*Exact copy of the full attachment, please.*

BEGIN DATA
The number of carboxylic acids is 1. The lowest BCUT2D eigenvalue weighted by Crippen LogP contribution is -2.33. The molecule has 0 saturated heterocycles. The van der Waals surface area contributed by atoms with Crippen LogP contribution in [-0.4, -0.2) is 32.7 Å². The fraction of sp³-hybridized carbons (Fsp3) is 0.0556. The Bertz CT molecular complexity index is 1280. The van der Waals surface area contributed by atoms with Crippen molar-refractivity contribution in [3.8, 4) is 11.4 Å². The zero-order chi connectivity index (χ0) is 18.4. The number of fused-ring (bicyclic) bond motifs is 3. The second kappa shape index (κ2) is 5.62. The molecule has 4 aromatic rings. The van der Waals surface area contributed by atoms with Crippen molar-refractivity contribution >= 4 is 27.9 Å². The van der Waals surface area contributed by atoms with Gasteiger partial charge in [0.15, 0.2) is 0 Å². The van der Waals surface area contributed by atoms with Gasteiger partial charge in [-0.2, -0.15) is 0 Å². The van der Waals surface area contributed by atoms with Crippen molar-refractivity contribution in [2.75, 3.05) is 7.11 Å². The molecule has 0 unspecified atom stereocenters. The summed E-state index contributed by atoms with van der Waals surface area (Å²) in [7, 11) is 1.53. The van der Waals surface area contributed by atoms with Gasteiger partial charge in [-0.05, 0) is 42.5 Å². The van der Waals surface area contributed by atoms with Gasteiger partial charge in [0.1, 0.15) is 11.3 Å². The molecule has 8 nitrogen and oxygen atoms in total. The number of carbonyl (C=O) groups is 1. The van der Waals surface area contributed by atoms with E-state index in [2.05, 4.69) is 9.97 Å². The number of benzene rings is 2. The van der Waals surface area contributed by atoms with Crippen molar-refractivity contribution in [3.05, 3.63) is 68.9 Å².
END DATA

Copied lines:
The number of carboxylic acids is 1. The lowest BCUT2D eigenvalue weighted by Crippen LogP contribution is -2.33. The molecule has 0 saturated heterocycles. The van der Waals surface area contributed by atoms with Crippen LogP contribution in [-0.4, -0.2) is 32.7 Å². The fraction of sp³-hybridized carbons (Fsp3) is 0.0556. The Bertz CT molecular complexity index is 1280. The van der Waals surface area contributed by atoms with Crippen molar-refractivity contribution in [3.8, 4) is 11.4 Å². The zero-order chi connectivity index (χ0) is 18.4. The number of fused-ring (bicyclic) bond motifs is 3. The second kappa shape index (κ2) is 5.62. The molecule has 4 aromatic rings. The van der Waals surface area contributed by atoms with Crippen molar-refractivity contribution >= 4 is 27.9 Å². The van der Waals surface area contributed by atoms with Gasteiger partial charge in [0.15, 0.2) is 0 Å². The van der Waals surface area contributed by atoms with Gasteiger partial charge in [-0.2, -0.15) is 0 Å². The van der Waals surface area contributed by atoms with Crippen molar-refractivity contribution in [2.75, 3.05) is 7.11 Å². The molecule has 0 unspecified atom stereocenters. The summed E-state index contributed by atoms with van der Waals surface area (Å²) in [7, 11) is 1.53. The van der Waals surface area contributed by atoms with Gasteiger partial charge in [-0.05, 0) is 42.5 Å². The van der Waals surface area contributed by atoms with Gasteiger partial charge in [0.1, 0.15) is 11.3 Å². The molecule has 8 nitrogen and oxygen atoms in total. The number of carbonyl (C=O) groups is 1. The van der Waals surface area contributed by atoms with E-state index in [2.05, 4.69) is 9.97 Å². The number of benzene rings is 2. The van der Waals surface area contributed by atoms with Crippen molar-refractivity contribution in [3.05, 3.63) is 68.9 Å².